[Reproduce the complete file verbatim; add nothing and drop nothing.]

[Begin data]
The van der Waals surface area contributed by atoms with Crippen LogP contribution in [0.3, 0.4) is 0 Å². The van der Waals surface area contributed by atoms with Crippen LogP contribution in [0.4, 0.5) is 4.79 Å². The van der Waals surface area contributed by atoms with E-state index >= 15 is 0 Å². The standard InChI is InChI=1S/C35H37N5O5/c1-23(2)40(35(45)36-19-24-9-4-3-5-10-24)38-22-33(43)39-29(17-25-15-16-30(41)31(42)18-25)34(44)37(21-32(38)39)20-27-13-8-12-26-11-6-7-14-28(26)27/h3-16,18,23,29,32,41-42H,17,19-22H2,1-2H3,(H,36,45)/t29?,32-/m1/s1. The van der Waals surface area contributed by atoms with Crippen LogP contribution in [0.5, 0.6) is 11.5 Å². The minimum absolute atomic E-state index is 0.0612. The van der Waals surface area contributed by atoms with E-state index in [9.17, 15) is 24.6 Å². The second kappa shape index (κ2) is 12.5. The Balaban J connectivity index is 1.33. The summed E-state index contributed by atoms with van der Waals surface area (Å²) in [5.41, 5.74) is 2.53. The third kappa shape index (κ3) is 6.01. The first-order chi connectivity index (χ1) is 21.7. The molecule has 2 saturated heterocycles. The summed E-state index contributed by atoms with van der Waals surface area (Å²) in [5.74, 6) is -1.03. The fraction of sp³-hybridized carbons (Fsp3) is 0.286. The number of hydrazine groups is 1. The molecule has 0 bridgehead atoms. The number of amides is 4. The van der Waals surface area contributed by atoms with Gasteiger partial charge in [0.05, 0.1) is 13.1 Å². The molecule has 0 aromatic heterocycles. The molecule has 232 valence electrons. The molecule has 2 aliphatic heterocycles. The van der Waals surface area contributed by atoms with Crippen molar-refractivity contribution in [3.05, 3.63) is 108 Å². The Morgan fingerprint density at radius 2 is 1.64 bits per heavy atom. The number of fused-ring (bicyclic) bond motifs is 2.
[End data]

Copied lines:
The van der Waals surface area contributed by atoms with Crippen LogP contribution in [0.3, 0.4) is 0 Å². The van der Waals surface area contributed by atoms with Crippen LogP contribution in [0.4, 0.5) is 4.79 Å². The van der Waals surface area contributed by atoms with E-state index >= 15 is 0 Å². The standard InChI is InChI=1S/C35H37N5O5/c1-23(2)40(35(45)36-19-24-9-4-3-5-10-24)38-22-33(43)39-29(17-25-15-16-30(41)31(42)18-25)34(44)37(21-32(38)39)20-27-13-8-12-26-11-6-7-14-28(26)27/h3-16,18,23,29,32,41-42H,17,19-22H2,1-2H3,(H,36,45)/t29?,32-/m1/s1. The van der Waals surface area contributed by atoms with Crippen LogP contribution in [0.5, 0.6) is 11.5 Å². The minimum absolute atomic E-state index is 0.0612. The van der Waals surface area contributed by atoms with E-state index in [9.17, 15) is 24.6 Å². The second kappa shape index (κ2) is 12.5. The Balaban J connectivity index is 1.33. The summed E-state index contributed by atoms with van der Waals surface area (Å²) in [5.41, 5.74) is 2.53. The third kappa shape index (κ3) is 6.01. The first-order chi connectivity index (χ1) is 21.7. The molecule has 2 saturated heterocycles. The summed E-state index contributed by atoms with van der Waals surface area (Å²) in [5.74, 6) is -1.03. The fraction of sp³-hybridized carbons (Fsp3) is 0.286. The number of hydrazine groups is 1. The molecule has 0 bridgehead atoms. The number of amides is 4. The van der Waals surface area contributed by atoms with Gasteiger partial charge in [0.05, 0.1) is 13.1 Å². The molecule has 0 aromatic heterocycles. The molecule has 232 valence electrons. The molecule has 2 aliphatic heterocycles. The van der Waals surface area contributed by atoms with Crippen molar-refractivity contribution in [3.05, 3.63) is 108 Å². The Morgan fingerprint density at radius 2 is 1.64 bits per heavy atom. The number of fused-ring (bicyclic) bond motifs is 2.